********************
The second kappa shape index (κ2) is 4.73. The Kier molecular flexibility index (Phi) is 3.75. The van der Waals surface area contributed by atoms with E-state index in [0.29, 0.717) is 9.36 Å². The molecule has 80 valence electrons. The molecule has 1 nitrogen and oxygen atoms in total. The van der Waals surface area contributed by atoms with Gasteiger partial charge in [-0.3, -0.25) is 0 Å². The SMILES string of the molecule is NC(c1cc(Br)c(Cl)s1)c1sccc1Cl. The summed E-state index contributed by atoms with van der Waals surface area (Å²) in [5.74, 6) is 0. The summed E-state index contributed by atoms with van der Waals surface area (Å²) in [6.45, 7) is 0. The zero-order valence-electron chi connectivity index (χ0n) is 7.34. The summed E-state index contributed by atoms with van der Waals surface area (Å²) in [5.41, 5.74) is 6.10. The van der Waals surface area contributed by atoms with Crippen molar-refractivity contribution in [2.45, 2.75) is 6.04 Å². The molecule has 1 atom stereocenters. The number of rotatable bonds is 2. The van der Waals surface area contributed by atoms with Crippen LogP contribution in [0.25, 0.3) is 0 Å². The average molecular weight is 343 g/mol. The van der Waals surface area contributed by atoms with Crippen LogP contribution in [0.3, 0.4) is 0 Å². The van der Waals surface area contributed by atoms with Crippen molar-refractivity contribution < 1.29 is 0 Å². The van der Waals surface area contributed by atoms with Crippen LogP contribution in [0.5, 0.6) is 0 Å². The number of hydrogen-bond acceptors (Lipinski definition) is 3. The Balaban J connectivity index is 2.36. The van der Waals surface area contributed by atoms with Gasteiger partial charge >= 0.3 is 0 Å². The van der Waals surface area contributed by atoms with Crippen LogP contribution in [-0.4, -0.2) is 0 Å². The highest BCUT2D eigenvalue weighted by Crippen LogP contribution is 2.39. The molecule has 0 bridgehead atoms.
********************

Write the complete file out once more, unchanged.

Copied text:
The second kappa shape index (κ2) is 4.73. The Kier molecular flexibility index (Phi) is 3.75. The van der Waals surface area contributed by atoms with E-state index in [0.29, 0.717) is 9.36 Å². The molecule has 80 valence electrons. The molecule has 1 nitrogen and oxygen atoms in total. The van der Waals surface area contributed by atoms with Gasteiger partial charge in [-0.3, -0.25) is 0 Å². The SMILES string of the molecule is NC(c1cc(Br)c(Cl)s1)c1sccc1Cl. The summed E-state index contributed by atoms with van der Waals surface area (Å²) in [5.74, 6) is 0. The summed E-state index contributed by atoms with van der Waals surface area (Å²) in [6.45, 7) is 0. The zero-order valence-electron chi connectivity index (χ0n) is 7.34. The summed E-state index contributed by atoms with van der Waals surface area (Å²) in [5.41, 5.74) is 6.10. The van der Waals surface area contributed by atoms with Crippen molar-refractivity contribution in [2.45, 2.75) is 6.04 Å². The molecule has 1 atom stereocenters. The number of rotatable bonds is 2. The van der Waals surface area contributed by atoms with Crippen LogP contribution in [0.25, 0.3) is 0 Å². The average molecular weight is 343 g/mol. The van der Waals surface area contributed by atoms with Crippen LogP contribution in [0.3, 0.4) is 0 Å². The van der Waals surface area contributed by atoms with Crippen molar-refractivity contribution < 1.29 is 0 Å². The van der Waals surface area contributed by atoms with Crippen LogP contribution in [0.5, 0.6) is 0 Å². The number of hydrogen-bond acceptors (Lipinski definition) is 3. The Balaban J connectivity index is 2.36. The van der Waals surface area contributed by atoms with Gasteiger partial charge >= 0.3 is 0 Å². The van der Waals surface area contributed by atoms with Crippen LogP contribution in [-0.4, -0.2) is 0 Å². The highest BCUT2D eigenvalue weighted by Crippen LogP contribution is 2.39. The molecule has 0 bridgehead atoms.